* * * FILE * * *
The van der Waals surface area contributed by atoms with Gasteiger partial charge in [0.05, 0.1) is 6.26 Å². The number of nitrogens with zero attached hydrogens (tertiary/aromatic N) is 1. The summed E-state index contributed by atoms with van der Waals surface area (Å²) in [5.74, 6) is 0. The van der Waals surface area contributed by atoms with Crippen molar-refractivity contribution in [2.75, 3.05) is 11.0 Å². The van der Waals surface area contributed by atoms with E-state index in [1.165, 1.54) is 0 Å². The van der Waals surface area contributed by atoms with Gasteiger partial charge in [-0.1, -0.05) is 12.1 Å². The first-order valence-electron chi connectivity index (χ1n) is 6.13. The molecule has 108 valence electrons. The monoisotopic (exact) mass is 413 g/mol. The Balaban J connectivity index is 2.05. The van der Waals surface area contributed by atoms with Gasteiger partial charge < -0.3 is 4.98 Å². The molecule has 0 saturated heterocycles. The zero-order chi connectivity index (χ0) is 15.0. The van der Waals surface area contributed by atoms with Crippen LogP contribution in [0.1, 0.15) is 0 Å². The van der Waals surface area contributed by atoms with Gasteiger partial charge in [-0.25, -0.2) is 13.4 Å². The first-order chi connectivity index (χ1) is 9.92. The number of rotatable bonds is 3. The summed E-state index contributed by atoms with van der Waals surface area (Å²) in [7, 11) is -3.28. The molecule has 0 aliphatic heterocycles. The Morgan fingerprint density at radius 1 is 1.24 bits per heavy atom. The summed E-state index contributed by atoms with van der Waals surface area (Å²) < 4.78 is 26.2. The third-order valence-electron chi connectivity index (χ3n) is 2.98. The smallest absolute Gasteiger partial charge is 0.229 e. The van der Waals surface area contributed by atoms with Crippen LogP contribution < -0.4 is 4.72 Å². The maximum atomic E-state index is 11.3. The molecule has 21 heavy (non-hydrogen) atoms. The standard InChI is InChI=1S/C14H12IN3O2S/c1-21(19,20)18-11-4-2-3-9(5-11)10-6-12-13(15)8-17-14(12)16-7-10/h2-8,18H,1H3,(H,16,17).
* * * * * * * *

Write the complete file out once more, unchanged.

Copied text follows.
The van der Waals surface area contributed by atoms with Gasteiger partial charge in [0.05, 0.1) is 6.26 Å². The number of nitrogens with zero attached hydrogens (tertiary/aromatic N) is 1. The summed E-state index contributed by atoms with van der Waals surface area (Å²) in [5.74, 6) is 0. The van der Waals surface area contributed by atoms with Crippen molar-refractivity contribution in [2.75, 3.05) is 11.0 Å². The van der Waals surface area contributed by atoms with E-state index in [1.165, 1.54) is 0 Å². The van der Waals surface area contributed by atoms with Gasteiger partial charge in [-0.1, -0.05) is 12.1 Å². The first-order valence-electron chi connectivity index (χ1n) is 6.13. The molecule has 108 valence electrons. The monoisotopic (exact) mass is 413 g/mol. The Balaban J connectivity index is 2.05. The van der Waals surface area contributed by atoms with Gasteiger partial charge < -0.3 is 4.98 Å². The molecule has 0 saturated heterocycles. The zero-order chi connectivity index (χ0) is 15.0. The van der Waals surface area contributed by atoms with Crippen LogP contribution in [0.1, 0.15) is 0 Å². The van der Waals surface area contributed by atoms with Gasteiger partial charge in [-0.25, -0.2) is 13.4 Å². The first-order chi connectivity index (χ1) is 9.92. The number of rotatable bonds is 3. The summed E-state index contributed by atoms with van der Waals surface area (Å²) in [7, 11) is -3.28. The molecule has 0 aliphatic heterocycles. The Morgan fingerprint density at radius 1 is 1.24 bits per heavy atom. The summed E-state index contributed by atoms with van der Waals surface area (Å²) < 4.78 is 26.2. The third-order valence-electron chi connectivity index (χ3n) is 2.98. The smallest absolute Gasteiger partial charge is 0.229 e. The van der Waals surface area contributed by atoms with Crippen LogP contribution < -0.4 is 4.72 Å². The maximum atomic E-state index is 11.3. The molecule has 21 heavy (non-hydrogen) atoms. The standard InChI is InChI=1S/C14H12IN3O2S/c1-21(19,20)18-11-4-2-3-9(5-11)10-6-12-13(15)8-17-14(12)16-7-10/h2-8,18H,1H3,(H,16,17).